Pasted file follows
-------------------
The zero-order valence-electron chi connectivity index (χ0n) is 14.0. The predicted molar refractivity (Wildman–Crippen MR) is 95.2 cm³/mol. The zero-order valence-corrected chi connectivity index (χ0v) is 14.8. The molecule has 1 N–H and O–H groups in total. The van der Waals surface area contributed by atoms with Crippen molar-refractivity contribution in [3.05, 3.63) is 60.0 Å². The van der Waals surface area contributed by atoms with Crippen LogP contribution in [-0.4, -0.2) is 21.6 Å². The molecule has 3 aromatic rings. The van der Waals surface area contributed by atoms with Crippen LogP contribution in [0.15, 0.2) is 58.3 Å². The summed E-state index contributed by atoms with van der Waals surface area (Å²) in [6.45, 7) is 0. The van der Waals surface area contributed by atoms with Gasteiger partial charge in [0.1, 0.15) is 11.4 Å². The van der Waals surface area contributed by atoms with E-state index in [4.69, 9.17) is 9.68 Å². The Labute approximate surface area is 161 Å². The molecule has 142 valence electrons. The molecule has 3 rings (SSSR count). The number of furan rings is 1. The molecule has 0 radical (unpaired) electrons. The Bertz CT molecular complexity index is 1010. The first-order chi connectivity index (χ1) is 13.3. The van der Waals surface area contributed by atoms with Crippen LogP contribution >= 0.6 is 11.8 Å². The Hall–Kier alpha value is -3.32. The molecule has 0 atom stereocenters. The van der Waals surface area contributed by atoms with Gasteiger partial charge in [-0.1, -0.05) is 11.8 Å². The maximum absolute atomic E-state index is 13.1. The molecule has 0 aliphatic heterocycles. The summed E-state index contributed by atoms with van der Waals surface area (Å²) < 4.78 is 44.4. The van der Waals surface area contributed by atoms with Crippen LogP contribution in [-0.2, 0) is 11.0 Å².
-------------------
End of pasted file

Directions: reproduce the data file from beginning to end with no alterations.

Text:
The zero-order valence-electron chi connectivity index (χ0n) is 14.0. The predicted molar refractivity (Wildman–Crippen MR) is 95.2 cm³/mol. The zero-order valence-corrected chi connectivity index (χ0v) is 14.8. The molecule has 1 N–H and O–H groups in total. The van der Waals surface area contributed by atoms with Crippen molar-refractivity contribution in [3.05, 3.63) is 60.0 Å². The van der Waals surface area contributed by atoms with Crippen LogP contribution in [-0.4, -0.2) is 21.6 Å². The molecule has 3 aromatic rings. The van der Waals surface area contributed by atoms with Crippen LogP contribution in [0.15, 0.2) is 58.3 Å². The summed E-state index contributed by atoms with van der Waals surface area (Å²) in [6.45, 7) is 0. The van der Waals surface area contributed by atoms with Gasteiger partial charge in [0.1, 0.15) is 11.4 Å². The van der Waals surface area contributed by atoms with E-state index in [4.69, 9.17) is 9.68 Å². The Labute approximate surface area is 161 Å². The molecule has 142 valence electrons. The molecule has 3 rings (SSSR count). The number of furan rings is 1. The molecule has 0 radical (unpaired) electrons. The Bertz CT molecular complexity index is 1010. The first-order chi connectivity index (χ1) is 13.3. The van der Waals surface area contributed by atoms with Crippen LogP contribution >= 0.6 is 11.8 Å². The Hall–Kier alpha value is -3.32. The molecule has 0 atom stereocenters. The van der Waals surface area contributed by atoms with Gasteiger partial charge in [-0.1, -0.05) is 11.8 Å². The maximum absolute atomic E-state index is 13.1. The molecule has 0 aliphatic heterocycles. The summed E-state index contributed by atoms with van der Waals surface area (Å²) < 4.78 is 44.4. The van der Waals surface area contributed by atoms with Crippen LogP contribution in [-0.2, 0) is 11.0 Å².